Instructions: Direct your comments to docket number COE-2017-0008. All comments received will be included in the public docket without change and may be made available on-line at http://www.regulations.gov, including any personal information provided, unless the commenter indicates that the comment includes information claimed to be Confidential Business Information (CBI) or other information whose disclosure is restricted by statute. Do not submit information that you consider to be CBI, or otherwise protected, through regulations.gov or email. The regulations.gov Web site is an anonymous access system, which means we will not know your identity Start Printed Page 47624or contact information unless you provide it in the body of your comment. If you send an email directly to the Corps without going through regulations.gov, your email address will be automatically captured and included as part of the comment that is placed in the public docket and made available on the Internet. If you submit an electronic comment, we recommend that you include your name and other contact information in the body of your comment and with any disk or CD-ROM you submit. If we cannot read your comment because of technical difficulties and cannot contact you for clarification, we may not be able to consider your comment. Electronic comments should avoid the use of any special characters, any form of encryption, and be free of any defects or viruses.
Docket: For access to the docket to read background documents or comments received, go to www.regulations.gov. All documents in the docket are listed. Although listed in the index, some information is not publicly available, such as CBI or other information whose disclosure is restricted by statute. Certain other material, such as copyrighted material, is not placed on the Internet and will be publicly available only in hard copy form.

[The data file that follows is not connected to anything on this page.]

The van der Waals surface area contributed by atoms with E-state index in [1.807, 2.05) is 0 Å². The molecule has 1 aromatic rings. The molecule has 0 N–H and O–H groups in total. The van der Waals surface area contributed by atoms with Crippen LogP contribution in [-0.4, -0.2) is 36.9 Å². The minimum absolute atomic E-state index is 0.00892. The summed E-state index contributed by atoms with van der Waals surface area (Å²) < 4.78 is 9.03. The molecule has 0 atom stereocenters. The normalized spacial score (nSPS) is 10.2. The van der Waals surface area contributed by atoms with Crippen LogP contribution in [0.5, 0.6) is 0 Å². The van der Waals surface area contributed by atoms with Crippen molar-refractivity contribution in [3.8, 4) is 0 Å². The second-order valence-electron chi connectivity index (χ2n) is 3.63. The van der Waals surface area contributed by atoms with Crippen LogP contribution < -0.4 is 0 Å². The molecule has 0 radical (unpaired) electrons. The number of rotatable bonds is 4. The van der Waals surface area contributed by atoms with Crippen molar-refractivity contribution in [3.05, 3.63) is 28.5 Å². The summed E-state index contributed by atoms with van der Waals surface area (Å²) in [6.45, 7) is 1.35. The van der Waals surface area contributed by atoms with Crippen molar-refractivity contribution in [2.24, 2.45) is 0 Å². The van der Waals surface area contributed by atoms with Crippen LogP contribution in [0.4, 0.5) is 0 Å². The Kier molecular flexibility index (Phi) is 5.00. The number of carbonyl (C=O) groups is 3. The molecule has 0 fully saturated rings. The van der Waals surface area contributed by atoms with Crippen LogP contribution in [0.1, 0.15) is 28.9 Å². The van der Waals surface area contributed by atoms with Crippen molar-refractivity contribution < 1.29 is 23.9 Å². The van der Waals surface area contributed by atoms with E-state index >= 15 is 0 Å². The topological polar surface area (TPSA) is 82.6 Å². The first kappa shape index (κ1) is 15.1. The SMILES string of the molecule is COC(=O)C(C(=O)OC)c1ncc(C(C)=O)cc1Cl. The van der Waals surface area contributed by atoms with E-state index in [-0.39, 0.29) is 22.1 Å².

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FOR FURTHER INFORMATION CONTACT:
Ms. Stacey M. Jensen at 202-761-5856 or by email at firstname.lastname@example.org or access the U.S. Army Corps of Engineers Regulatory Home Page at http://www.usace.army.mil/Missions/CivilWorks/RegulatoryProgramandPermits.aspx.
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Start Supplemental Information
The Corps is publishing this final rule to adjust its civil monetary penalties for inflation pursuant to the Inflation Adjustment Act. This law requires the Corps to publish an initial “catch-up” adjustment with subsequent annual adjustments for inflation. The purpose of the Inflation Adjustment Act is to maintain the deterrent effect of civil penalties by translating originally enacted statutory civil penalty amounts to today's dollars and rounding statutory civil penalties to the nearest dollar. Although the Inflation Adjustment Act required agencies to make an initial “catch-up” adjustment through an interim final rule to be published by July 1, 2016, and to publish annual adjustments beginning no later than January 15, 2017, the Corps has not yet made either adjustment. Accordingly, the Corps is combining both the “catch-up” adjustment that would have become effective by August 1, 2016, and the first annual adjustment that would have become effective by January 15, 2017, in this final rule. The rule will apply prospectively, to penalty assessments beginning on its effective date. Subsequently, the Corps intends to publish annual adjustments as required by the Inflation Adjustment Act, no later than January 15 of each calendar year.